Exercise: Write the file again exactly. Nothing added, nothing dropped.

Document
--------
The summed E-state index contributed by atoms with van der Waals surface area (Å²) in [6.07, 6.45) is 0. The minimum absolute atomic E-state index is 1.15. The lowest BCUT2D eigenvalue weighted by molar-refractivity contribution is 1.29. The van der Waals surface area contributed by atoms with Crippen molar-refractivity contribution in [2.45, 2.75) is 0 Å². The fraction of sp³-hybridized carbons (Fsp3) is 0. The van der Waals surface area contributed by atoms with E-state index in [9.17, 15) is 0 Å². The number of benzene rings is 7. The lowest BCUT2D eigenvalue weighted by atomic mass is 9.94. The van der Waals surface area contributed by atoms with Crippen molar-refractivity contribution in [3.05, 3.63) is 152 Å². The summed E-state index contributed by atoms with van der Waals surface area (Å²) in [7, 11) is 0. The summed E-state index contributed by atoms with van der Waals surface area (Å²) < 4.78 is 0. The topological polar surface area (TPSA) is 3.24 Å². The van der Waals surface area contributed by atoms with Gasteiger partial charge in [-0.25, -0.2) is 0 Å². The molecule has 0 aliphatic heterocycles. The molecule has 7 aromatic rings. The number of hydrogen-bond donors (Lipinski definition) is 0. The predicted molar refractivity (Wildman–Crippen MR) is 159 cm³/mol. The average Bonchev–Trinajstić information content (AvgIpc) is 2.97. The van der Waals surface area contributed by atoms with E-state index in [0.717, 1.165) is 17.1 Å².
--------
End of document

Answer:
The summed E-state index contributed by atoms with van der Waals surface area (Å²) in [6.07, 6.45) is 0. The minimum absolute atomic E-state index is 1.15. The lowest BCUT2D eigenvalue weighted by molar-refractivity contribution is 1.29. The van der Waals surface area contributed by atoms with Crippen molar-refractivity contribution in [2.45, 2.75) is 0 Å². The fraction of sp³-hybridized carbons (Fsp3) is 0. The van der Waals surface area contributed by atoms with E-state index in [9.17, 15) is 0 Å². The number of benzene rings is 7. The lowest BCUT2D eigenvalue weighted by atomic mass is 9.94. The van der Waals surface area contributed by atoms with Crippen molar-refractivity contribution in [3.05, 3.63) is 152 Å². The summed E-state index contributed by atoms with van der Waals surface area (Å²) in [7, 11) is 0. The summed E-state index contributed by atoms with van der Waals surface area (Å²) < 4.78 is 0. The topological polar surface area (TPSA) is 3.24 Å². The van der Waals surface area contributed by atoms with Gasteiger partial charge in [-0.25, -0.2) is 0 Å². The molecule has 0 aliphatic heterocycles. The molecule has 7 aromatic rings. The number of hydrogen-bond donors (Lipinski definition) is 0. The predicted molar refractivity (Wildman–Crippen MR) is 159 cm³/mol. The average Bonchev–Trinajstić information content (AvgIpc) is 2.97. The van der Waals surface area contributed by atoms with E-state index in [0.717, 1.165) is 17.1 Å².